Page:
This is a report a few classmates and I did for English. The group was made up of myself, Vinni, Veshant, and Will. For our project we made a movie. The script is below and we will post the movie later. This project was really fun. We had very little time to film the movie and even though we only had about six hours to film the movie, it came out really well. The hardest part of he movie was editing the shots. It took forever and we were way over due but in the end it was really well done. I think if we did this movie again we would set aside more time to film and edit. All in all though, it was a really fun project.
Lord of the Flies Essay
I believe that this story relates to middle school behavior and parallels a lot of human life because the entire book is really all about relationships and how they affect people. In life if you are rude to someone, usually they try to stay away from you or they are rude back, but on an island with a group of boys and no adults being rude could mean life and death. It’s like talking to a powerful mobster. You wouldn’t insult his face because he could hurt you and on an island with no laws or consequences someone could hurt you and get away with it. In middle school there are always groups of people. There are the leaders, who always fight for power, the followers, who are loyal to their group only, and you have the picked on, the ones who don’t belong to either group and will do whatever it takes to get in them even if it means being ridiculed. And in the Lord of the Flies the model dos not change. You have Jack and Ralph, both leaders fighting for power, you have The Hunters and Piggy, who are both loyal to their leaders, and finally you have the littluns who will go into whatever groups sounds better no matter who is leader. One example is this quote from the book, “Where’s Maurice?” Piggy wiped his glass again. “I expect… no, he wouldn’t go into the forest by himself, would he?’’ “But we’ve got to have a list! There’s you and me and Samneric and-“ “Where’s Bill and Roger?” Piggy leaned forward and put a fragment of wood on the fire. “I expect they’ve gone.” (Pg. 131) This once again shows that there are those who are loyal to each side and there are those who follow. That is why I believe the Lord of the Flies ties directly into middle school and life.
Eighth grade is a drumstick because when you first buy it, it is new, shiny, and unblemished. But the more you use it, the more wrecked it becomes and soon it becomes part of your set. First, second, third grades become a thing of the past as you play more gigs and sticks start to dent. Fourth, fifth, and sixth grades shoot by as the band hits it big, and soon you come to cherish the sticks. Then seventh grade comes, and you realize the drumstick is part of you… the way the grip feels, the sound of the sticks, and even the smell. Eventually the stick is thrashed, but that makes it better. But the inevitable happens, and the sticks break; you realize you must move on to buy a new pair and to head off to high school.
The "In came.." essay was a copy of a Dickens paragraph. We took a paragraph out of The Christmas Carol and made it our own. We kept all the same punctuation and plot but changed the characters and theme. I liked this project but found it difficult to come up with an idea, but once I had one it was really easy. Here it is.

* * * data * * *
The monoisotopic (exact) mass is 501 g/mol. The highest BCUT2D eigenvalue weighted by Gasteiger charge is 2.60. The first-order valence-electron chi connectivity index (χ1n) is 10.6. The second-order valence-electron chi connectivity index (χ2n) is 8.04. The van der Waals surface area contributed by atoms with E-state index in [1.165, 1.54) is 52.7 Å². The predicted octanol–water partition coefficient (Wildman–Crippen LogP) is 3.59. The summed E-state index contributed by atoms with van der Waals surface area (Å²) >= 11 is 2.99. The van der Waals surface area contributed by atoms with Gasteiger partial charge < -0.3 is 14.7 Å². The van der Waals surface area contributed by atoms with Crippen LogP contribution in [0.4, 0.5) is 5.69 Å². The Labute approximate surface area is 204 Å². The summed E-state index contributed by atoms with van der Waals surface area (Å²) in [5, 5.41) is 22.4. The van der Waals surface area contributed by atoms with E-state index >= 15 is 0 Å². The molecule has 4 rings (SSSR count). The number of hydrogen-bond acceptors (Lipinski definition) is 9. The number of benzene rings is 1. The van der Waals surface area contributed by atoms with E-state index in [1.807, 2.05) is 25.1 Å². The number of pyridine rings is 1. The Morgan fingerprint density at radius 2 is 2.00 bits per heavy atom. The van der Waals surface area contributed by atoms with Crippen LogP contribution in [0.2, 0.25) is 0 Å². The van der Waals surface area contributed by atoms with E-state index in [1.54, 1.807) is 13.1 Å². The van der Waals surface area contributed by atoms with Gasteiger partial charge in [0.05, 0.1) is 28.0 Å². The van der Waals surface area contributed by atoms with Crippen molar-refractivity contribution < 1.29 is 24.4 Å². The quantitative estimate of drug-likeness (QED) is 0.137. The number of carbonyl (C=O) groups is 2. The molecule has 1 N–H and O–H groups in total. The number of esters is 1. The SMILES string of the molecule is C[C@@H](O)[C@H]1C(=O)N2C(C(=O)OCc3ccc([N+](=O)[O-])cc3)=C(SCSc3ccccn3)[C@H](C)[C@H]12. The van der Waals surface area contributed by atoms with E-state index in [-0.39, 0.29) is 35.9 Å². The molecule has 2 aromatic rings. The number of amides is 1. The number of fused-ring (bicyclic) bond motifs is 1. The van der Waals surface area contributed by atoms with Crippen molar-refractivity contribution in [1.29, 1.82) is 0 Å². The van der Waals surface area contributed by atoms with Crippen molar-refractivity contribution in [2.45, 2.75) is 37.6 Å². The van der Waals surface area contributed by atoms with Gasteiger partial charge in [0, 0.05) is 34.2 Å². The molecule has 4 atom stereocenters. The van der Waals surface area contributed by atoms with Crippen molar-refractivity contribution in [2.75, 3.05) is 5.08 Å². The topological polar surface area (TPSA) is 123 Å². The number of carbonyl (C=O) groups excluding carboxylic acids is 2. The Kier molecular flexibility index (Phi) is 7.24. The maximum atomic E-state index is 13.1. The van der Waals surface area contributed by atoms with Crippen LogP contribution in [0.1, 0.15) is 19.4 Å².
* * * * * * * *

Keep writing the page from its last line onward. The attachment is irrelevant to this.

In came the Promoter with his checklist, and went to every roadie, and got in the way like a tree down in the road. In came the Workers, a crew off die hard music fans. In came the three Assistants, making sure the dressing room had everything the band needed. In came the six Groupies who followed the assistants hoping to glimpse the band. In came all the Young Men and Women who set up the stage. In came the Roadie, with his Cousin, the lights guy. In came the Manager, with the lead guitars Wife. In came the Band from across the pond, who were suspected of crimes; trying to hide behind their Lawyer but one, who was suspected of crimes himself. In they all came, one after another, some swiftly, some grandly, some loudly, some arrogantly, some setting, some taking; in they all came anyhow and everyhow.
At the end of the first Trimester we set out goals for the next one. Mine are to contribute more. To look over directions more carefully and to put more effort.
An ode is a form of poetry. It doesn't have to rhyme, or the words don't have to fit well, it can be any length... really it has no rules at all. I had fun writing this ode because it is totally random and doesn't make a lot of sense. I liked it so much that I read this out loud at Poetry Night.
Those poor beanie babies
They don’t have brains
Doomed to go
And watch those “smart animals”
Those poor beanie babies
Waiting to be held
By a person
With a mind of their own
Those poor beanie babies
They don’t age well
Their covered in dust
And thrown away
Take care of your beanie babies
Treat them well
“a message from the foundation for a better life”
In English class we wrote sonnets. Sonnets have a rigid structure. They must have ten syllables per line and three four sentence paragraphs. Every other sentence must rhyme and there must be two sentences at the end that rhyme with one another. I liked doing my sonnet . I found it easy and very fun. I loved being able to chose my own topic. Here is the one I wrote.
The conga drum sang out like a sparrow
The cowbells rang and clanged and sang all day
The beat was driving like a straight arrow
The crowd was happy to see the band play
The guitarist plucked his old steel six string
The amps were old but aged like a fine wine
The funky rhythm had a little sting
Autographs would start to be signed at nine
The pianist banged away on his keys
Ivory pieces were like stars in the sky
He played so well everyone came to see
Made it look like he didn’t even try
The band was on a roll that summer night
The songs made people’s troubles feel alright